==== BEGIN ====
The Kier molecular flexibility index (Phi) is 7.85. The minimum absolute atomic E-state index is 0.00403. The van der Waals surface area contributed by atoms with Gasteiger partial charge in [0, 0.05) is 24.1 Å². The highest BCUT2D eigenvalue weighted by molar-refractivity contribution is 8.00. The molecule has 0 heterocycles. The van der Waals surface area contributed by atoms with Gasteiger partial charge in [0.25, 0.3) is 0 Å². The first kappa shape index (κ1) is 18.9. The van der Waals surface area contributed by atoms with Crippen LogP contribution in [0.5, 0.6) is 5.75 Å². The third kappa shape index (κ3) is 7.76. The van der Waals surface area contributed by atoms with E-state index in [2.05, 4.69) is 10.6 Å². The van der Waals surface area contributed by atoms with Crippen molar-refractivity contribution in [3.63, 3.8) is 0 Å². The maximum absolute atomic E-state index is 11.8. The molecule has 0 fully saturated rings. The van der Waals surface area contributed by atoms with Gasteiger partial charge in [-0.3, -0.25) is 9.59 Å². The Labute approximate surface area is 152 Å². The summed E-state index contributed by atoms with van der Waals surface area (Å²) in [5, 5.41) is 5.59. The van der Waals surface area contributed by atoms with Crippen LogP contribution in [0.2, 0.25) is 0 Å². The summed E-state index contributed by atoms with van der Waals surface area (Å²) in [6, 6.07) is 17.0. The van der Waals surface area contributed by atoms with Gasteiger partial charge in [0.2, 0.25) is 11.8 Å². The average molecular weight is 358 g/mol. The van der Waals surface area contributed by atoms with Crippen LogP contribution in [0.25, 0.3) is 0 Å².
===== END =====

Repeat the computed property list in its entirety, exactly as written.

The Kier molecular flexibility index (Phi) is 7.85. The minimum absolute atomic E-state index is 0.00403. The van der Waals surface area contributed by atoms with Gasteiger partial charge in [0, 0.05) is 24.1 Å². The highest BCUT2D eigenvalue weighted by molar-refractivity contribution is 8.00. The molecule has 0 heterocycles. The van der Waals surface area contributed by atoms with Gasteiger partial charge in [0.25, 0.3) is 0 Å². The first kappa shape index (κ1) is 18.9. The van der Waals surface area contributed by atoms with Crippen LogP contribution in [0.5, 0.6) is 5.75 Å². The third kappa shape index (κ3) is 7.76. The van der Waals surface area contributed by atoms with E-state index in [2.05, 4.69) is 10.6 Å². The van der Waals surface area contributed by atoms with Crippen molar-refractivity contribution in [3.63, 3.8) is 0 Å². The maximum absolute atomic E-state index is 11.8. The molecule has 0 fully saturated rings. The van der Waals surface area contributed by atoms with Gasteiger partial charge in [-0.3, -0.25) is 9.59 Å². The Labute approximate surface area is 152 Å². The summed E-state index contributed by atoms with van der Waals surface area (Å²) in [5, 5.41) is 5.59. The van der Waals surface area contributed by atoms with Crippen LogP contribution in [0.2, 0.25) is 0 Å². The summed E-state index contributed by atoms with van der Waals surface area (Å²) in [6, 6.07) is 17.0. The van der Waals surface area contributed by atoms with Gasteiger partial charge in [0.2, 0.25) is 11.8 Å². The average molecular weight is 358 g/mol. The van der Waals surface area contributed by atoms with Crippen LogP contribution in [0.25, 0.3) is 0 Å².